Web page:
Using the Scriptures, the person who serves God will be capable, having all that is needed to do every good work.

Upon further reflection, the God-breathed Word inspired this poetic expression:

The Word of God

For the word of God is quick, and powerful, and sharper than any two-edged sword, piercing even to the dividing asunder of soul and spirit, and of the joints and marrow, and is a discerner of the thoughts and intents of the heart.

Hebrews 4:12


For unto us was the gospel preached, as well as unto them: 

but the word preached did not profit them, not being mixed                                                 

with faith in them that heard it.

Hebrews 4:2


Quick, powerful, sharper than any two-edged sword,

Once spoken, the Word energizes to give birth

And clearly reveal the perfect will of the Lord,

Proclaimed and framed in the heavens and in the earth.

Searching the hearts of men—ungodly and righteous,

As the critic, the Word examines each intent.

This Word was preached unto them as well as unto us.

It critiques motives, whether to praise or lament,

Discerning those who bring God pleasure or cause grief.

God’s Word penetrates soul and spirit, probing the source,

Piercing both pure and evil hearts of unbelief

To act as Judge, arbiter of final recourse.

The spoken Word dispels fear and banishes strife,

Confirming, ever-living, God-breathed Word of life.

When God breathes, life comes forth. When God breathed into the nostrils of his creation in Genesis, mankind became a living soul. Likewise, the Word that God breathed is “alive and full of power” or living and powerful” (Hebrews 4:12). In thinking about the power of the breath of God, the song “Breathe on Me, Breath of God” came to mind, rendered here by Hillsong United:

The Verse(s) of the Day are wonderful reminders of the source and the purpose of the Word of God.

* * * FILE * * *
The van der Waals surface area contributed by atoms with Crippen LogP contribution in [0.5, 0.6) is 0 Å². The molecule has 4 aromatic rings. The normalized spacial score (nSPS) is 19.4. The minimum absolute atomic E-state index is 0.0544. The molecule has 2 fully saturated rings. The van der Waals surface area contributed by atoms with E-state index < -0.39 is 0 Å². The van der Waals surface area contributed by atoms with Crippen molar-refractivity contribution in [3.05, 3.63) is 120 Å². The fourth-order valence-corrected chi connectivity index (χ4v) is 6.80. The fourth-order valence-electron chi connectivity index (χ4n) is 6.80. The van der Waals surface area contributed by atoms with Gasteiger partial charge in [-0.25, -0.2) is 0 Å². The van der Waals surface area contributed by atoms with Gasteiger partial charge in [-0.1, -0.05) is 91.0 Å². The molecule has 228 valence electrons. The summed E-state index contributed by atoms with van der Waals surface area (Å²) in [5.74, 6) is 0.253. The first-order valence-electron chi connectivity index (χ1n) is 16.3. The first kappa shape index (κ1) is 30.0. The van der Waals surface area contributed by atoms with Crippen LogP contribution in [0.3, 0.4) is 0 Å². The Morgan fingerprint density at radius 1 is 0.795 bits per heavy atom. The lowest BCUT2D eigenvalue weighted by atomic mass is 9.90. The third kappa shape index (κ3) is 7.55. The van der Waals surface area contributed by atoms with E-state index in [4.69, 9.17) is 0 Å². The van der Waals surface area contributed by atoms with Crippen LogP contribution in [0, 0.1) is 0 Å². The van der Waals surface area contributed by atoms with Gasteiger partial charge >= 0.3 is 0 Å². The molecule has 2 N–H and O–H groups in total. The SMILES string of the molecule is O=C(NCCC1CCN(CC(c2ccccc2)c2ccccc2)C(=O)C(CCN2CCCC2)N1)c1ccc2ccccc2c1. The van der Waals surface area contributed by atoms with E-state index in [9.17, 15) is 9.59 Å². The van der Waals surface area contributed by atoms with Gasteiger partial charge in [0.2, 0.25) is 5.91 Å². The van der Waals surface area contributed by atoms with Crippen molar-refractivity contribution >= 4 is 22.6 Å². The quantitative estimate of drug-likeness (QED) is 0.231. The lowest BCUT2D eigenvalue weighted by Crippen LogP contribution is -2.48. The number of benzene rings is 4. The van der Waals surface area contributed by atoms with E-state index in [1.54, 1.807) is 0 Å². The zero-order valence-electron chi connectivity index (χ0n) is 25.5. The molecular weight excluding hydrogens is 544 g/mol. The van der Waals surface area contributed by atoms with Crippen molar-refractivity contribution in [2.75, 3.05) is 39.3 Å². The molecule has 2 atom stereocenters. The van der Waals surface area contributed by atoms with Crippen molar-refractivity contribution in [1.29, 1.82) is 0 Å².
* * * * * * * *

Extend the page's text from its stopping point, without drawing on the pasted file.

Forgiveness Day is every day

October 25, 2017


Ephesians 4--32

Recognized as a time to forgive and to be forgiven, the last Saturday in October has been designated National Forgiveness Day by the Positive Peaceful Partners and Center of Unconditional Love. Various organizations in a several countries sponsor “Forgiveness Day,” but the name has been changed from “National” to “International” or “Global,” with dates that vary, with most occurring during the summer months from June to October. No matter which National Forgiveness Day individuals choose to celebrate, the universal ideals of pardoning and reconciliation are always worthy of recognition.

We know that forgiveness is a vitally important concept in Christianity, and the ideal is also seen in the Jewish celebration of Yom Kippur or the Day of Atonement. In Christianity, however, forgiveness is not a one-time act on a one-way street, but the virtue is a two-way street. Not only are believers asked to forgive others, but they also ask others to forgive them for any offenses or violations, real or perceived.

This virtue is eloquently expressed in the Lord’s Prayer: “Forgive us our trespasses, as we forgive those who trespass against us. . . .” The subject is connected to some of the last words that Jesus Christ spoke before his death on the cross “Father, forgive them, for they know not what they do.” Paul also exhorts believers to “be kind one to another, tenderhearted, forgiving one another, even as God for Christ’s sake has forgiven you.”

Forgiveness begins with acknowledging some kind of error or offense has occurred. Once the mistake has been acknowledged, many times what follows is a verbal expression of the ten most difficult words to say in the English language: “I’m sorry—I made a mistake. Please forgive me.”

Those words bring to mind lyrics to an original song which begins by asking God to forgive me, followed by asking others to forgive me and to forgive others, and finally telling others that God forgives them:

Please Forgive Me


For each careless word and each thoughtless deed,

For each time I failed to follow your lead,

Each time I ignored you and went astray.

And let go your hand and walked my own way.


Please forgive me.  Please forgive me.

Please forgive me.  Please forgive me.

Please forgive me this time.  Please forgive me each time.

Please forgive me.


Though I may have offended unknowingly,

I give up my right to hurt you because you hurt me.

As God in Christ Jesus has forgiven me,

I release all past hurts and I set you free.


I forgive you. I forgive you.

I forgive you. I forgive you.

I forgive you this time. I forgive you each time.

I forgive you.


God first gave to us so that we might live.

We give to others when we learn to forgive.

Jesus, our example so perfect and true,

Said, “Father, forgive them; they know not what they do.”


I forgive you. I forgive you.

I forgive you. I forgive you.

I forgive you this time. I forgive you each time.

I forgive you.


Do not resist Him; He wants you to yield.

Accept His forgiveness, and you will be healed.

Each sin committed, each iniquity